Marketers to Sell to the New ‘Me-Covery’ Attitude Prevalent in U.S. Women

The recession wreaked havoc on the budgets and emotional well-being of women, the emotional center and primary shopper in many families. But as women adjust to the new economic reality, they are exhibiting behavior indicative of a new consumer era, especially with respect to personal health and well-being. This change gives marketers a different way to position their products and services.

A recently released survey by Saatchi & Saatchi reveals that women have moved beyond the initial shock of the recession when their “primary wellness goals were ‘holding it together’ and ‘surviving the day’."

In 2011, women consumers plan to:

  • Buy more healthy food: 54%
  • Buy less fast food: 74%
  • Work out more on their own: 48%
  • Increase online health research: 86%
  • Buy prescription medication: 64% (up 16 points)
  • Buy vitamins: 48%

Ned Russell, managing director of Saatchi & Saatchi Wellness, says consumers have shifted from focusing solely on economic security and now ‘they're defining wellness through lifestyle choices that have them feeling and looking better. We're seeing a pronounced lifestyle shift that we believe will have longevity."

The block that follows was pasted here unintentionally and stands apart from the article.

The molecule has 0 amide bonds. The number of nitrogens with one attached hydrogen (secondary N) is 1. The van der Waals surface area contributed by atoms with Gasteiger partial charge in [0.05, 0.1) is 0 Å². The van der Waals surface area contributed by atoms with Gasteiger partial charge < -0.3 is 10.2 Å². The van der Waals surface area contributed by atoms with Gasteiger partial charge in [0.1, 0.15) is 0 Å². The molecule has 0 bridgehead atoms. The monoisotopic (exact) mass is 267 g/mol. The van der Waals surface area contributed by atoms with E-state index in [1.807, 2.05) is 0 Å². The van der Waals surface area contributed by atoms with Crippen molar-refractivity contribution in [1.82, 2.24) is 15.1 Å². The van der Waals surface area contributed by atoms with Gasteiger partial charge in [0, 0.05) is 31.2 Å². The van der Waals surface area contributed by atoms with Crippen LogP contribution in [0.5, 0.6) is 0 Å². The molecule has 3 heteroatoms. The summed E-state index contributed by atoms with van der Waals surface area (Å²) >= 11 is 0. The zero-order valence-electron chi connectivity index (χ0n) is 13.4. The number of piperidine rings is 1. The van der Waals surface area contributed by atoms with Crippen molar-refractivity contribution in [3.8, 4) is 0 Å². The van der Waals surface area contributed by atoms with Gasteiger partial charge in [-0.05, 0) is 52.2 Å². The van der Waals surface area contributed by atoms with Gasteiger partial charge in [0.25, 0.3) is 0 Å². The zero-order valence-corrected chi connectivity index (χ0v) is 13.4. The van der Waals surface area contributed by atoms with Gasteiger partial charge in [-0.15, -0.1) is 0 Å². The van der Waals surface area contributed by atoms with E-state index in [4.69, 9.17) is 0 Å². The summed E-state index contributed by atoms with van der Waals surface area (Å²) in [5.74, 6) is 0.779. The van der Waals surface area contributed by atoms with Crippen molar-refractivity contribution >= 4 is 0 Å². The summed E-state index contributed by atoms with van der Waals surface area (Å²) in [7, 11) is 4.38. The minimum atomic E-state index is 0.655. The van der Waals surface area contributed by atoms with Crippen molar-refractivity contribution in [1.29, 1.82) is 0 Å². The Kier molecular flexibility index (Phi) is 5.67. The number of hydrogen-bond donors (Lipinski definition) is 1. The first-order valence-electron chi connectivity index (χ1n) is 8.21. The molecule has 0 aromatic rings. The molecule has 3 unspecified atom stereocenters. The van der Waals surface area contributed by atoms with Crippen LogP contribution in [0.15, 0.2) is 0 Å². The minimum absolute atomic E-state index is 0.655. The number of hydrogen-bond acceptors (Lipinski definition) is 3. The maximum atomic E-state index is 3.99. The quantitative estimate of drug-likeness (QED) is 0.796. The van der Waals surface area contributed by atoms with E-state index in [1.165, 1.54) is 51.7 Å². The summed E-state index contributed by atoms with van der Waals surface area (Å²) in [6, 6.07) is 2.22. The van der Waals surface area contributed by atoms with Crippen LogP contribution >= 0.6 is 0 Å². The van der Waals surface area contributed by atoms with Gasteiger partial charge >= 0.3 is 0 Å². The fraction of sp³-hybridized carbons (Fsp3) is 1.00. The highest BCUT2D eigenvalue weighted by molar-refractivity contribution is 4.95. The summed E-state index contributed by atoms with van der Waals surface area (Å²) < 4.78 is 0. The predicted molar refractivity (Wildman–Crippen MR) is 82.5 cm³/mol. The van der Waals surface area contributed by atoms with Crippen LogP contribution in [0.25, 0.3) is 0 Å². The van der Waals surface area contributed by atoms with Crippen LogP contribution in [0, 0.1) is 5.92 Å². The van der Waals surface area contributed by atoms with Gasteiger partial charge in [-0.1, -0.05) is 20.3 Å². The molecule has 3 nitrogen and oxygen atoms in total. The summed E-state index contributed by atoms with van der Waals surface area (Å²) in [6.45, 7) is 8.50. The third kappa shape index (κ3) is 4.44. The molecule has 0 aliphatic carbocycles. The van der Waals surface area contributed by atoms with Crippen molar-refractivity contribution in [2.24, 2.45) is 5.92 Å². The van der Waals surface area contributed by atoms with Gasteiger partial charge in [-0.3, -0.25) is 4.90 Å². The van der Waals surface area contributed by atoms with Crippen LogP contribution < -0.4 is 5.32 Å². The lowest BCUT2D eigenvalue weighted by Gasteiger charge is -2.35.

Women are still focused on product value and quality but this year they are buying more “hair-care (47%), skin-care (45%) and oral-care products (51%).” This attitude means marketers can target consumers with new products and services designed to help them achieve the goals they've set.

[Source: The 'Me-Covery': Saatchi & Saatchi Wellness and Time Inc.'s Health Brand Reveal Historic Shift in Female Consumer Behavior. saatchi​.com. 1 Feb. 2011. Web. 14 Feb. 2011]
Kathy Crosett
Kathy is the Vice President of Research for SalesFuel. She holds a Masters in Business Administration from the University of Vermont and oversees a staff of researchers, writers and content providers for SalesFuel. Previously, she was co-owner of several small businesses in the health care services sector.